Beyond 3D audio, there are bottlenecks that sound engineers have been facing that will be made much easier with the new hardware. Ray tracing is an improvement that impacts audio too, allowing developers to better simulate how sound is traveling through the environment.
"I would also point out things like convolution reverb," Hendriks continues. "We have more space to use that now as we would have had in the past. There's less risk of a performance hit when we use really high quality reverberation with this next gen set of hardware."
"What's interesting with next gen is they've improved on having dedicated hardware for doing specific audio calculations"
Joe White, Sumo Nottingham
Kazi adds: "The sheer amount of memory [in the new consoles] is a big thing, because it means that we're not worrying too much about the sheer amount of content that we're putting in, whereas with the previous gen that's always something that you have to think about. That also means that we can have multi-channel sound files, which on the previous gen is again something that you had to really think about, because you can't have too many streams at once.
"Because we have more power, that means that we can run more real-time effects and DSP which does open up the window to more creative possibilities. At the moment we're quite restricted with that. We have reverbs, but we don't really get creative with effects."
And beyond the launch of the PlayStation 5 and Xbox Series X|S, there are exciting things to look forward to for sound designers such as procedural audio, even if it might be a few years ahead. Procedural audio means the sounds are generated while the game is running rather than using a pre-recorded sound file.
"It's great to see that something like 3D audio is now becoming readily available to us," Hendriks says. "[But] there's things like procedural audio that we're waiting for, as it becomes more and more of a mainstream thing. I'm really looking forward to procedural audio becoming more of a viable option than it has been so far. That requires hardware that is capable of doing that, and a lot of R&D time, investment and forward thinking, which I just hope to see more of."
White continues: "[Procedural audio] is a similar approach to the graphical technology where you run shaders, which are little programs that will determine how things might visually look or how the geometry is arranged. That would run just while the game's running and change depending on the parameters of the game. Thinking about how the actual source sound is generated, not just how it's positioned in the space but how you interact with it and how it changes its sound depending on what the interaction is -- that's a whole field that's kind of unexplored and I think there's a lot of scope for it. And the new hardware hopefully allows us to start seeing it as a realistic option."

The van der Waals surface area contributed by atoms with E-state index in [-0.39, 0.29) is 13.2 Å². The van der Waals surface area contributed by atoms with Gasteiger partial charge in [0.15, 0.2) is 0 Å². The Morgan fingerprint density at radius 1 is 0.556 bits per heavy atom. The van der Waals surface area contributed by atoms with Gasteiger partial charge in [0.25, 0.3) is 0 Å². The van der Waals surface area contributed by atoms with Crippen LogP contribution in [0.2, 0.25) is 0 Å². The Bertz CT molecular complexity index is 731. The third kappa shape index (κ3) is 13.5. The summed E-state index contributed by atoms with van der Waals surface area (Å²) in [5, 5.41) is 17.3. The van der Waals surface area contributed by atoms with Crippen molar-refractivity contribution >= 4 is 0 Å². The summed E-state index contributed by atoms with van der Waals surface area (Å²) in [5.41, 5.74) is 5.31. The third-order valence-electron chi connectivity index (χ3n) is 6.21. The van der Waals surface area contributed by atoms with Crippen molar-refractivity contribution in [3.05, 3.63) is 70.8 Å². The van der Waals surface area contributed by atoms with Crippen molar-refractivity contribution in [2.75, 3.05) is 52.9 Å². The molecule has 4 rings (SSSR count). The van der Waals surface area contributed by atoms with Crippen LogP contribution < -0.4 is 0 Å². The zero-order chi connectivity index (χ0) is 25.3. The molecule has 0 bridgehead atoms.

Beyond pure audio design, music is next in line in terms of innovations to look forward to on the new consoles. 3D music would add another layer of challenge for designers though, as game soundtracks are supposed to be non-diegetic, meaning it's a sound that doesn't originate from the world of the game.
"It's supposed to be up behind what's going on, just like in a film, so it's a big challenge for just general creative direction," Kazi says. "Is the music coming from the world or is it still non-diagetic? I think that that is a big creative challenge that would be exciting to see what people do with that."
White has a background in interactive music applications, and he's excited by the possibilities offered by 3D audio in terms of music.
"I was making interactive music apps and looking at how the games industry was treating audio as an interactive experience," he says. "And it's so far ahead. I think definitely music as a medium has a lot of catch up to do. I think that there are some people exploring this area but thinking about purely musical experience in an interactive medium I think is really cool, and using 3D audio techniques and game engines to deliver it is interesting.
"You also have to think about how you structure the composition, because it's always a tricky problem in game audio where you want the music to adapt to the context of what the player is in. If it's written as a linear segment that you just somehow have to push into an interactive medium then it can be quite tricky, and you see the seams of how it works. But if you actually think about how to compose within an interactive medium, I think there's a lot more possibilities."
Gabe Cuzzillo's Ape Out and its reactive audio is a good example of what White is hoping to see more of, and a taste of what's to come in the world of game audio. Hendriks provides another example of possible music innovations that was explored during GameSoundCon this October.
"Wwise talked about their next version of [the software] and they gave an example of an unspecified game where music was used to play certain instruments in the world, so that it would draw your attention. The example was they really wanted the player to explore a certain cave so they just placed the brass section of the orchestra at the opening of that cave, and the rest of the orchestra would still play normally as 2D, which I thought was just an interesting example of using [3D audio].
"You don't need a 3D audio playback system to do that, but of course when you hear that over headphones in a fully spatialised world, that might be a very interesting experience. It might also be very weird, but I'm just looking forward to new approaches to using this tech."
These new approaches could include moving away from using generalised profiles for 3D audio, pushing the experience even further.
"Right now, it essentially uses an algorithm that generalises the way that your ears might be shaped to give you that impression of 3D audio over headphones," Hendriks explains. "But it will be much more effective if in the future you can actually get your own ears scanned and then have your own personal profile.
"That's maybe a few years from now, maybe a decade from now, but you could have 3D audio that's such high fidelity that it's almost indistinguishable from real world sound. I mean, that's a little bit out there, but that sort of path is possible and so in a way we're just at the beginning of this journey."